"I'm sorry we can't cater to everyone, but our niche is Ph.D. students and quiet undergraduates who are here to get an education and not here to tear up the house," said Maglione, a property renter for 21 years.

While Maglione rents to certain students who fit his criteria, there is no law against restricting all students from renting one's property.

Students are the only unprotected class of renters in Arizona.

Ariane Mele found this out two months ago when she inquired about renting a house through Prestige Property Management, 3205 E. Grant Road.

She was told the rental company had over 300 properties, only about 10 of which it rents to college students.

"They had quite a few properties in the college area, but the ones they will rent to college students are in the bad area west of Stone (Avenue)," Mele said. "I was really upset by this."

Elizabeth Pomeroy-Theoret, an investigator in the Attorney General civil rights office, said the Arizona Fair Housing Act protects groups from discrimination based on race, familial status, sex, national origin and disability.

"College students aren't protected because the Legislature has not come out and said this is a group who has experienced discrimination," Pomeroy-Theoret said. "In my opinion, this is because college students don't lobby."

The broker of Prestige, Jay Seidl, said real estate owners hire the company to manage their properties. Some owners, he said, instruct them not to rent to students because of bad experiences they have had with student tenants.

"They are afraid to rent to students because if they are selective within a group of students, they are afraid they will get sued," Seidl said.

However, it is not against the law to discriminate within the college population, as Maglione chooses to do.

"I think you have every right to discriminate between loud, partying college students and serious college students," Mele said. She said it is unfair to not even consider a college student as a tenant.

"We're not reckless college students, but we're not even looked at. It has to do with a label that is on us."

Mele said she plans to contact members of the State Legislature about her experience with Prestige.

Security Deposits

Susan Ferrell, Associated Students legal advisor, said 500 students a year come to her because of problems with their landlords.

Ferrell said that while "students do get taken advantage of" by some landlords, "there are also students who make their landlord's life miserable."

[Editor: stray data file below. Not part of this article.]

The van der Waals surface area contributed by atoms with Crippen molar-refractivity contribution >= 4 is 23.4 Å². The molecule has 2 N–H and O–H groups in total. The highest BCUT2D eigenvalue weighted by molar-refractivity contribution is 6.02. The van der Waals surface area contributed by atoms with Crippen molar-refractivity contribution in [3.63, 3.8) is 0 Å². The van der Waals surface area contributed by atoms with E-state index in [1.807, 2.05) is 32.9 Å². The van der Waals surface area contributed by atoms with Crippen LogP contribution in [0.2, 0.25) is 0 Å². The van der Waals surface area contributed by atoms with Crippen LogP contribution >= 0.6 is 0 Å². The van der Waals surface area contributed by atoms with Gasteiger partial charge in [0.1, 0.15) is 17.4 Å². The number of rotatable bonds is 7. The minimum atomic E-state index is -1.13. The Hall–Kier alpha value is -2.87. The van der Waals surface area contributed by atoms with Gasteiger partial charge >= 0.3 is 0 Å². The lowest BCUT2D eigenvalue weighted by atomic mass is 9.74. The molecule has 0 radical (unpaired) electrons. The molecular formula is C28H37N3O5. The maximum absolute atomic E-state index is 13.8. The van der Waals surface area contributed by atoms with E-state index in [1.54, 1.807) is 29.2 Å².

She said students often seek her legal advice because their landlord has not given back their security deposit.

Landlords have 14 business days after the tenant returns possession of the house to return the security deposit. However, because students are mobile and usually do not have the time to follow through, many landlords do not adhere to this law, Ferrell sai d.

If this occurs, students have the option of suing the landlord.

For a $19 filing fee at the small claims division of the justice court, a tenant can fill out the paperwork and send the notice to the landlord via certified mail. The landlord then has 20 days to respond or the case goes to court.

"It's very civilized because the judge is there to act as a referee," Ferrell said.

Landlord/Tenant Disputes

Students also have problems with landlords who are not maintaining the property, Ferrell said.

Ron Dietrick, a deputy city attorney for consumer affairs, said more than half of the telephone inquires he receives are about landlord/tenant issues.

"I think there are some landlords who figure they can get away with it (breaking the lease) because their tenants are students," he said. "Students are younger so they are at a disadvantage."

Dietrick said if a landlord violates the rental agreement, a tenant can send a non-compliance notice to the landlord, stating that if the repair is not completed within a certain time, the tenant has the right to move out.

"Sometimes I think people get hurt feelings if they think they have a good relation with the tenant and then receive a legal notice," Dietrick said.

He said students can also send their landlord self-fix notices, which inform the landlord the tenant will fix the problem and deduct the cost from the rent.

Dietrick and Ferrell said landlords cannot entitle themselves more rights in the lease than the law allows.

"My advice to students is to come see me with their lease before they sign it," Ferrell said.

Accessing resources

Ferrell said students can pick up a copy of the UA's Renters Handbook at ASUA, located above the bookstore. The handbook explains rental agreements and contains the landlord and tenant act and numbers for the ASUA Legal Service and Consumer Affairs.